Tina Wallace worked for FedEx Corporation for 21 years. Wallace suffered from temporomandibular joint disorder (TMJ) which resulted in severe headaches, facial pain, chest pains, significant weight loss, and sleeping problems. In July 2007, Wallace began arriving at work late. Wallace's supervisor stressed the importance of arriving to work on time. However, Wallace's health and attendance problems worsened after her doctor adjusted her prescription medications.
After Wallace continued to arrive to work late, her supervisor gave her a written counseling and met with her. Wallace said she had trouble getting her child off to school and also explained that she was having difficulty because her doctor adjusted her medication. Wallace's supervisor said she could (1) choose to comply with the policy, (2) consider taking a period of time for medical leave, or (3) elect not to comply and suffer the consequences of progressive discipline.
Wallace's doctor then recommended that Wallace take off two weeks of work due to her medical conditions. The doctor also wrote that "she will then be reassessed." Wallace delivered her doctor's letter to her supervisor and then met with her supervisor and an attorney from FedEx. The supervisor gave Wallace several unmarked and unsigned Family Medical Leave Act (FMLA) forms and the attorney told Wallace to return the paperwork within 15 days. Wallace's doctor filled out the necessary FMLA certification, and recommended that Wallace take an additional three weeks of leave. However, Wallace never delivered the certification and doctor's letter to FedEx. When Wallace's original two weeks of leave ended on August 30, Wallace failed to return to work, and her supervisor could not get in touch with Wallace despite numerous attempts. The supervisor again failed to reach Wallace on August 31. Wallace left a voicemail for someone at FedEx on September 4, stating that she was on her way to have ear surgery. That same day, Wallace's supervisor drafted a termination letter. Wallace received the letter on September 5.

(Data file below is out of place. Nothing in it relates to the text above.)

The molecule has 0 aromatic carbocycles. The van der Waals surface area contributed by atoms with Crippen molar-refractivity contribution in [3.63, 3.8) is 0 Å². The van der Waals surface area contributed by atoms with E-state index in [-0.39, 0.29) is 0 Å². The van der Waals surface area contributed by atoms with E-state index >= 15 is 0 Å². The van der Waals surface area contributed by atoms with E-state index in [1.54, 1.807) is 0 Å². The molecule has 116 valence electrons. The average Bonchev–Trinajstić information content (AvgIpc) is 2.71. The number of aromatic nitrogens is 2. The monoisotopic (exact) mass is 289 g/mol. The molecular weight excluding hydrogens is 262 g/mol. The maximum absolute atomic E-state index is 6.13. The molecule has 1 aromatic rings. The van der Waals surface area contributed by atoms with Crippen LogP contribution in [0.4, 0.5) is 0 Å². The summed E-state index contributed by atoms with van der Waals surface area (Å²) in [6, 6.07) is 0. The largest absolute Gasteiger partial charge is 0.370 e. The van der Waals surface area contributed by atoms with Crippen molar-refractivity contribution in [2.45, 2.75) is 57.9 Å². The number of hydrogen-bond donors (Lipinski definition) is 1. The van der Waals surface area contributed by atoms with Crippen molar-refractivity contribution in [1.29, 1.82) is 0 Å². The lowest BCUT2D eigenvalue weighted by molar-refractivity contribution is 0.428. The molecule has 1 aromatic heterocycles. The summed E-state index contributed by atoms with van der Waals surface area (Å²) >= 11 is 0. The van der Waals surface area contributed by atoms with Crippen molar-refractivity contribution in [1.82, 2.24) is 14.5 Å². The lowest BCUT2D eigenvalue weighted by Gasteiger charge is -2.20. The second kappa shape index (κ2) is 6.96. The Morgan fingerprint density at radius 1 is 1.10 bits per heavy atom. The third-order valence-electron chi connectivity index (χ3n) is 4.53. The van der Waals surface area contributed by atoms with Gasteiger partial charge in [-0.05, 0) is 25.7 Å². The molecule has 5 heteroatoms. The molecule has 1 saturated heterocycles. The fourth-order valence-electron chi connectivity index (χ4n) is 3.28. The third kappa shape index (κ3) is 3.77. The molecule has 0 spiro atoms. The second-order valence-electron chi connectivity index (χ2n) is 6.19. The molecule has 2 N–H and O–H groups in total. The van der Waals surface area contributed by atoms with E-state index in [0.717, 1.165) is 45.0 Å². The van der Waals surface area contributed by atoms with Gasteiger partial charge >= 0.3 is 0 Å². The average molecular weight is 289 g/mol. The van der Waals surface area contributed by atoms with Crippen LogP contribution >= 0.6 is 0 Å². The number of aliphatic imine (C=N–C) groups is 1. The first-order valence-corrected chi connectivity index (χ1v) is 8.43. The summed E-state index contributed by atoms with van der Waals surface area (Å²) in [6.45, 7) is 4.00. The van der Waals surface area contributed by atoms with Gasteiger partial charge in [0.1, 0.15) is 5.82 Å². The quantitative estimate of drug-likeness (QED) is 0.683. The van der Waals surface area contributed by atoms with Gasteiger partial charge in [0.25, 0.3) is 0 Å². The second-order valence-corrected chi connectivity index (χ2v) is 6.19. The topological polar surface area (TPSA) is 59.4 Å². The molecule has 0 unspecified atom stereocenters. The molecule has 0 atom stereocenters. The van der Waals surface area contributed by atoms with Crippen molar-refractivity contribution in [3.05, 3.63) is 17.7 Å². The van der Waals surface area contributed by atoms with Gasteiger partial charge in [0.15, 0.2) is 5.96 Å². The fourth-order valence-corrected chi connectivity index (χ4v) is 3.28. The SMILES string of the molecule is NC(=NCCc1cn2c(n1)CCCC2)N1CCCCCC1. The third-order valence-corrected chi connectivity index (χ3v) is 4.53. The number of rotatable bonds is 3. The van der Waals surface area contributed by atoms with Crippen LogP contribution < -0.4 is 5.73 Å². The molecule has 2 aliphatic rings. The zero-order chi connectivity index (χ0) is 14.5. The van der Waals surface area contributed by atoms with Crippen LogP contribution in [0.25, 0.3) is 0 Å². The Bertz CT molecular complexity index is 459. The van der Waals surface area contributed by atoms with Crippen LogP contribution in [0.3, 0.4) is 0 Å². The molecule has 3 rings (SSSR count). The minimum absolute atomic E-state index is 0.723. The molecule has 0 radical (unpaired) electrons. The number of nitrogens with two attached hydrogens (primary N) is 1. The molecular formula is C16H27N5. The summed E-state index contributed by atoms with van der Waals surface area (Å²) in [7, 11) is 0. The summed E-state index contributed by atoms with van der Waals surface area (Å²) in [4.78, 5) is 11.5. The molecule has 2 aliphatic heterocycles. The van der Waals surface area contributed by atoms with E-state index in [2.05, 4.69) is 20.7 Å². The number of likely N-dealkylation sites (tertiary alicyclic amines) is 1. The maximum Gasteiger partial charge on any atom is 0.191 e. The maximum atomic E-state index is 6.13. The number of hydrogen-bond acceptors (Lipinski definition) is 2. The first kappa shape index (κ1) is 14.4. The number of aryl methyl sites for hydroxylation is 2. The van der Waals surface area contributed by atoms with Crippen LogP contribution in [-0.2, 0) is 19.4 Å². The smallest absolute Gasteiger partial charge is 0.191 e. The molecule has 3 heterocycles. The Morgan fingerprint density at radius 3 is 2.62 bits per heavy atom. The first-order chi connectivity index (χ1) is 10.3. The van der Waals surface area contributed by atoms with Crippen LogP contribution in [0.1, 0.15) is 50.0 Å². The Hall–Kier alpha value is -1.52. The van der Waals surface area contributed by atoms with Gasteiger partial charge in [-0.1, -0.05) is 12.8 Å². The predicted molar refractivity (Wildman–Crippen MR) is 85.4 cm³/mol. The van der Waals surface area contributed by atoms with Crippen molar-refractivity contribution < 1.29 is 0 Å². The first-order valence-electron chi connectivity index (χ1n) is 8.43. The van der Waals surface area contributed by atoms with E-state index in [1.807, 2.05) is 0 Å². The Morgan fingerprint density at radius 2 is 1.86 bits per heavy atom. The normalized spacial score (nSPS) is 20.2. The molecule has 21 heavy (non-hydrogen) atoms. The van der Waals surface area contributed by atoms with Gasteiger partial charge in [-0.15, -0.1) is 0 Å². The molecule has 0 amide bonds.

Wallace filed suit alleging that FedEx violated the FMLA by terminating her employment. The jury found that Wallace suffered from a serious health condition that made her unable to perform the functions of her position, that she gave FedEx adequate notice of her intent to take FMLA leave, that FedEx failed to give her written notice of her obligations to timely provide sufficient medical certification and the consequences of failing to do so, and that "but for" FedEx's failure to provide written notice, Wallace would have timely provided the information. The jury awarded Wallace $173,000.
FedEx filed a motion for judgment as a matter of law and a request for a remittance of the compensatory damages award. The court denied the motion, but reduced the award of damages to approximately $91,000. Both parties appealed. Wallace also appealed some of the district court's previous rulings, but the Court of Appeals for the Sixth Circuit refused to address them for procedural reasons.
An employee alleging that her employer interfered with her FMLA rights must prove that she was an eligible employee, the defendant was an employer as defined under the FMLA, she was entitled to leave, she gave her employer notice, the employer denied or interfered with the employee's FMLA benefits, and the employee was harmed. The employer is not liable if it can show that it had a legitimate reason unrelated to the exercise of FMLA rights for engaging in the challenged conduct.